Oh, you can pay $150 extra for matte on the biggest MBPs, but you can't get it on the machines most likely to leave the house: the 13" MBP or the Airs.

    Glossy screens are the biggest regression in computers ever. Yet manufacturers just get a free pass on this fraud.
  • Stuka87 - Monday, October 24, 2011 - link

    So I like the small bezel around the screen. Its about time somebody did this (if somebody else has, I apologize for not knowing). This is one of the things that I really dislike about my Precision M4600. They could have easily fit a larger 16:10 display.

    Its a shame the quality of the display in the 14z is so poor. The rest of it seems to be a fairly decent design.
  • tipoo - Monday, October 24, 2011 - link

    I really wish they kept that 525M in there like the 15", the 520 is about half as fast. In fact, its not far from the HD3000.
  • Death666Angel - Monday, October 24, 2011 - link

    "I’m not sure why they include only one SS port, given the second USB port is right next to it."
    Not sure if this applies here, but I couldn't install Windows 7 from my USB stick on my Llano system with an AsRock A75M-ITX and A6-3500 CPU. It just didn't recognize the stick. In the USB 2.0 ports there was no problem. I guess it's driver issues. If that is the case, I can see why they want to keep at least one USB 2.0 port available.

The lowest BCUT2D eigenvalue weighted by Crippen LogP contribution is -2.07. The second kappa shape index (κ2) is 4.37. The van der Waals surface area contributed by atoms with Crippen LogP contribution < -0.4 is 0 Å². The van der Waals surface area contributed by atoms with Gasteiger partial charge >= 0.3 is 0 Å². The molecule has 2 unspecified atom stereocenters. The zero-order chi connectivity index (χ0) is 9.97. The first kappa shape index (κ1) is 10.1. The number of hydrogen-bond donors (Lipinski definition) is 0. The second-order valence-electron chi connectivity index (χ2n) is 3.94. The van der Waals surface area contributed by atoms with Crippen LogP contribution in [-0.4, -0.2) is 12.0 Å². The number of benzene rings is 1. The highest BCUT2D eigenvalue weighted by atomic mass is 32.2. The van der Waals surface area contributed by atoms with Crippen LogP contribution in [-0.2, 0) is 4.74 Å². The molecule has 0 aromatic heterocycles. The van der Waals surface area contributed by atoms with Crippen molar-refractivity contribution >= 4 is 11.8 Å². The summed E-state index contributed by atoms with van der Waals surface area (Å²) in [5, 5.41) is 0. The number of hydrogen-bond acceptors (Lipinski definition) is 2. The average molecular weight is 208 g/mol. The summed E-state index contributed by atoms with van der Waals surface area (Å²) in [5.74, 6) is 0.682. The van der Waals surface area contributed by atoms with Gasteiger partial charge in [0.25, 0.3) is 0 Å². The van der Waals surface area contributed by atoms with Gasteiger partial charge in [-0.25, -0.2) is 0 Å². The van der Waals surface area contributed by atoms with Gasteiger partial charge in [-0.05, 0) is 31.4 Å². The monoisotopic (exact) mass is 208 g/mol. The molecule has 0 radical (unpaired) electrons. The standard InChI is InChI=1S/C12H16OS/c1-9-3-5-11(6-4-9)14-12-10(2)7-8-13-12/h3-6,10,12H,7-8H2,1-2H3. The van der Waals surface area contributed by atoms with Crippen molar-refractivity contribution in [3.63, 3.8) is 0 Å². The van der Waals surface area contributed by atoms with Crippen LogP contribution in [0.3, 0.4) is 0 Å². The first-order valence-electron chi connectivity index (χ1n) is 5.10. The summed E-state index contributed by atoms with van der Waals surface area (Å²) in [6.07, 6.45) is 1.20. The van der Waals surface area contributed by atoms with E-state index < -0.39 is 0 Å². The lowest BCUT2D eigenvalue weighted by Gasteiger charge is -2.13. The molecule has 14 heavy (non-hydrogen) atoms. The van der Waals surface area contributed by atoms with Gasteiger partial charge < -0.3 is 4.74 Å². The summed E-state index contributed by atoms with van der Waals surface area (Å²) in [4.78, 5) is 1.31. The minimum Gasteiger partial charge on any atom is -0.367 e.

If that is not the case and USB 3.0 makes no problems when installing from media attached to it, then disregard this post. :-)
  • dagamer34 - Monday, October 24, 2011 - link

    Well, Windows 7 doesn't natively have USB 3.0 drivers included on the disk, so it's going to be confused by the chipset connected to that port. Should be fixed in Windows 8 though (it has native Windows 8 support).
  • dagamer34 - Monday, October 24, 2011 - link

    Ooops, I meant native USB 3.0 support.
  • hechacker1 - Monday, October 24, 2011 - link

    Isn't it backwards compatible though? The bios might have an option to run it in HiSpeed mode or whatever if it can't be detected as USB3.0 without a driver.
  • jpochedl - Tuesday, October 25, 2011 - link

    USB3.0 can run at USB2.0 speeds, but the WinPE environment still needs a driver that supports the USB3.0 chipset in order to access the USB3.0 port....